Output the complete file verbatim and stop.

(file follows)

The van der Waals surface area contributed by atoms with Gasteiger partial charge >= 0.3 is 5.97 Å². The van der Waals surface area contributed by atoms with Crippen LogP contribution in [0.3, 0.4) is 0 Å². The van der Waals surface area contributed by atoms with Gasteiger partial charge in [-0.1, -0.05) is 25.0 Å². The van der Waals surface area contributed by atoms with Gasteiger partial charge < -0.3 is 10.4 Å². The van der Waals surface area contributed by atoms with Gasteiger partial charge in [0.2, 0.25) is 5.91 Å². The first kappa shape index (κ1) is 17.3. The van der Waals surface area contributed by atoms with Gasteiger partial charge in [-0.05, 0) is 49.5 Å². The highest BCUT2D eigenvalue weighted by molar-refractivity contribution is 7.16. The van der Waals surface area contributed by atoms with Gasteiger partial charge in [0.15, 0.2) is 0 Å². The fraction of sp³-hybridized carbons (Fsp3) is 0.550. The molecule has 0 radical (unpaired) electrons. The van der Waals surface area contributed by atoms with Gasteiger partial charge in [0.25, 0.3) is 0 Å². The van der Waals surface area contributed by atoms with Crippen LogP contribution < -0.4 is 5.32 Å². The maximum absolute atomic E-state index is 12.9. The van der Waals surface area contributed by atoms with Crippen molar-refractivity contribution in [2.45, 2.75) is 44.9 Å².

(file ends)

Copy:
The van der Waals surface area contributed by atoms with Gasteiger partial charge >= 0.3 is 5.97 Å². The van der Waals surface area contributed by atoms with Crippen LogP contribution in [0.3, 0.4) is 0 Å². The van der Waals surface area contributed by atoms with Gasteiger partial charge in [-0.1, -0.05) is 25.0 Å². The van der Waals surface area contributed by atoms with Gasteiger partial charge < -0.3 is 10.4 Å². The van der Waals surface area contributed by atoms with Gasteiger partial charge in [0.2, 0.25) is 5.91 Å². The first kappa shape index (κ1) is 17.3. The van der Waals surface area contributed by atoms with Gasteiger partial charge in [-0.05, 0) is 49.5 Å². The highest BCUT2D eigenvalue weighted by molar-refractivity contribution is 7.16. The van der Waals surface area contributed by atoms with Gasteiger partial charge in [0.15, 0.2) is 0 Å². The fraction of sp³-hybridized carbons (Fsp3) is 0.550. The molecule has 0 radical (unpaired) electrons. The van der Waals surface area contributed by atoms with Gasteiger partial charge in [0.25, 0.3) is 0 Å². The van der Waals surface area contributed by atoms with Crippen LogP contribution < -0.4 is 5.32 Å². The maximum absolute atomic E-state index is 12.9. The van der Waals surface area contributed by atoms with Crippen molar-refractivity contribution in [2.45, 2.75) is 44.9 Å².